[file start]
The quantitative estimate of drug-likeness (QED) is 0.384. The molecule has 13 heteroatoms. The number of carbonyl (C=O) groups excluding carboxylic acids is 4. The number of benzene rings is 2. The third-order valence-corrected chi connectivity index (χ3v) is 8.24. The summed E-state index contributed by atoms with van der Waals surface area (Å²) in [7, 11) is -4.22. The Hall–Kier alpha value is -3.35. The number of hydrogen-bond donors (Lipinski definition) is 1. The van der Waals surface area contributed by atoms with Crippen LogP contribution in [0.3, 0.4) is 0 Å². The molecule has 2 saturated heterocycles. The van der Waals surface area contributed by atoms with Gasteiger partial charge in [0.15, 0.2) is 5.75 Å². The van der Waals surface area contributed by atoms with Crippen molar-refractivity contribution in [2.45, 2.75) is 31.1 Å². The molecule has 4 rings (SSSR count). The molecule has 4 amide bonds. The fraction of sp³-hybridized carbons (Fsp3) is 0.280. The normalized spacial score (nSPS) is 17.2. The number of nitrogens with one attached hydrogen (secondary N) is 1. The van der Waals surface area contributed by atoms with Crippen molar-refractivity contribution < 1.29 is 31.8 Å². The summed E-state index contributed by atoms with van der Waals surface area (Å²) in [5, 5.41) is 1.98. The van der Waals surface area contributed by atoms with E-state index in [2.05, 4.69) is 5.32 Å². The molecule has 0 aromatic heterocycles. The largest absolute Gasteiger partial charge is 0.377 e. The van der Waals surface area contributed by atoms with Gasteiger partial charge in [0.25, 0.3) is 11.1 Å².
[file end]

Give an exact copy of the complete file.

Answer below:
The quantitative estimate of drug-likeness (QED) is 0.384. The molecule has 13 heteroatoms. The number of carbonyl (C=O) groups excluding carboxylic acids is 4. The number of benzene rings is 2. The third-order valence-corrected chi connectivity index (χ3v) is 8.24. The summed E-state index contributed by atoms with van der Waals surface area (Å²) in [7, 11) is -4.22. The Hall–Kier alpha value is -3.35. The number of hydrogen-bond donors (Lipinski definition) is 1. The van der Waals surface area contributed by atoms with Crippen LogP contribution in [0.3, 0.4) is 0 Å². The molecule has 2 saturated heterocycles. The van der Waals surface area contributed by atoms with Gasteiger partial charge in [0.15, 0.2) is 5.75 Å². The van der Waals surface area contributed by atoms with Crippen molar-refractivity contribution in [2.45, 2.75) is 31.1 Å². The molecule has 4 rings (SSSR count). The molecule has 4 amide bonds. The fraction of sp³-hybridized carbons (Fsp3) is 0.280. The normalized spacial score (nSPS) is 17.2. The number of nitrogens with one attached hydrogen (secondary N) is 1. The van der Waals surface area contributed by atoms with Crippen molar-refractivity contribution < 1.29 is 31.8 Å². The summed E-state index contributed by atoms with van der Waals surface area (Å²) in [5, 5.41) is 1.98. The van der Waals surface area contributed by atoms with E-state index in [2.05, 4.69) is 5.32 Å². The molecule has 0 aromatic heterocycles. The largest absolute Gasteiger partial charge is 0.377 e. The van der Waals surface area contributed by atoms with Gasteiger partial charge in [0.25, 0.3) is 11.1 Å².